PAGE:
NEW HAVEN — The accolades just keep coming for Higher One. The latest is recognition as one of the “Achievers 50 Most Engaged Workplaces” in the United States. The award is given each year to employers who make innovative and leadership strides towards engaging their workers. Applicants are judged on eight criteria, including communication, culture, rewards and recognition, and corporate social responsibility.
When we founded Higher One, we wanted to create a company that could bring outstanding service and efficiencies to our customers in higher education and contribute in a meaningful way to our community — achieved by truly engaging our employees each and every day,” said Miles Lasater, Higher One’s COO and co-founder. “It is extremely gratifying to be honored for creating a workplace where people can grow personally and professionally.”
Headquartered in San Francisco, Achievers produces software focusing on employee rewards and recognition. Higher One, founded by a group of then-Yale students 12 years ago, offers financial services and data analytics to some 1,250 colleges and universities throughout the U.S.
Survey: Business costs, workforce, infrastructure cited as impediments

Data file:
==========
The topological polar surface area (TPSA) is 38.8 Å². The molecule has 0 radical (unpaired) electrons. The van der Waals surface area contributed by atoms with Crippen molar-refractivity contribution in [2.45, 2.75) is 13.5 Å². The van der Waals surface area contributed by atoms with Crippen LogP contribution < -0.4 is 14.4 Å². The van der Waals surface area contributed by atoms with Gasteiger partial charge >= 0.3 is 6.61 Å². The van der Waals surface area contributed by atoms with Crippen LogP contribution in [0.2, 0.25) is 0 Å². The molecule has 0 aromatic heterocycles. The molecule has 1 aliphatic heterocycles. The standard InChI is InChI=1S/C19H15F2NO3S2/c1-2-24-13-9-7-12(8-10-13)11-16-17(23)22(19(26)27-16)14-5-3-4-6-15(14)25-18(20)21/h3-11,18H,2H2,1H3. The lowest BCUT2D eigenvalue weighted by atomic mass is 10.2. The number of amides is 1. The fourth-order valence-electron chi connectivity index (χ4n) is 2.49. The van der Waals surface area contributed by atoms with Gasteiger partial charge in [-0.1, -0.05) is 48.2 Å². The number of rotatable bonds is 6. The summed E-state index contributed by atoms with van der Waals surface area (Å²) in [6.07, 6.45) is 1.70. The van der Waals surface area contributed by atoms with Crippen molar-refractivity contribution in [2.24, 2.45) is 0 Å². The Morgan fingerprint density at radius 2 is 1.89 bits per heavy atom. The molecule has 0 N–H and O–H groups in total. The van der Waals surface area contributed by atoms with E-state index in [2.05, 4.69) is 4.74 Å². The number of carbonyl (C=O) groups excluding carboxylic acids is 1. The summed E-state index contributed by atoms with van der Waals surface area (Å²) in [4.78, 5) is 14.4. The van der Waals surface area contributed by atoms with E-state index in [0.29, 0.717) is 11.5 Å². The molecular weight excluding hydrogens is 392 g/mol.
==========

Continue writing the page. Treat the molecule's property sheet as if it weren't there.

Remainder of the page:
Connecticut companies continue to struggle to grow in a post-recessionary economy, according to the results of the 2012 Survey of Connecticut Businesses, published by the Connecticut Business & Industry Association (CBIA) and the accounting, tax and business consulting firm BlumShapiro.
The survey found that while some progress was made to address concerns about workforce development, small-business access to state financing programs and streamlining regulatory processes, Connecticut has a long way to go to create a business climate that fosters economic success.
The annual survey, released September 7 at the Connecticut Economy conference in Rocky Hill, takes the pulse of Connecticut's business community, identifying issues and trends within the state's economic, fiscal and regulatory climates.
Since the last survey in the summer of 2011, the state's economy has fluctuated, growing at a moderate pace through January 2012, but struggling to expand in the ensuing months.
Although companies were cautiously optimistic about their own profitability and hiring over the next year, business confidence remained fragile, and key metrics pointed to continued slow growth.
"We need to restore business confidence in Connecticut in order to secure job growth and create a bright economic future," said John Rathgeber, CBIA's president and CEO. "But to do so we must address our state fiscal challenges, business costs, workforce preparedness and infrastructure needs."
According to BlumShapiro Chief Marketing Officer Tom DeVitto, the report shows that "demand persists for both business and government leaders to create a more favorable business climate if we expect Connecticut companies to stay in Connecticut and thrive during this long, slow recovery. We must improve the course to create a sustainable business climate."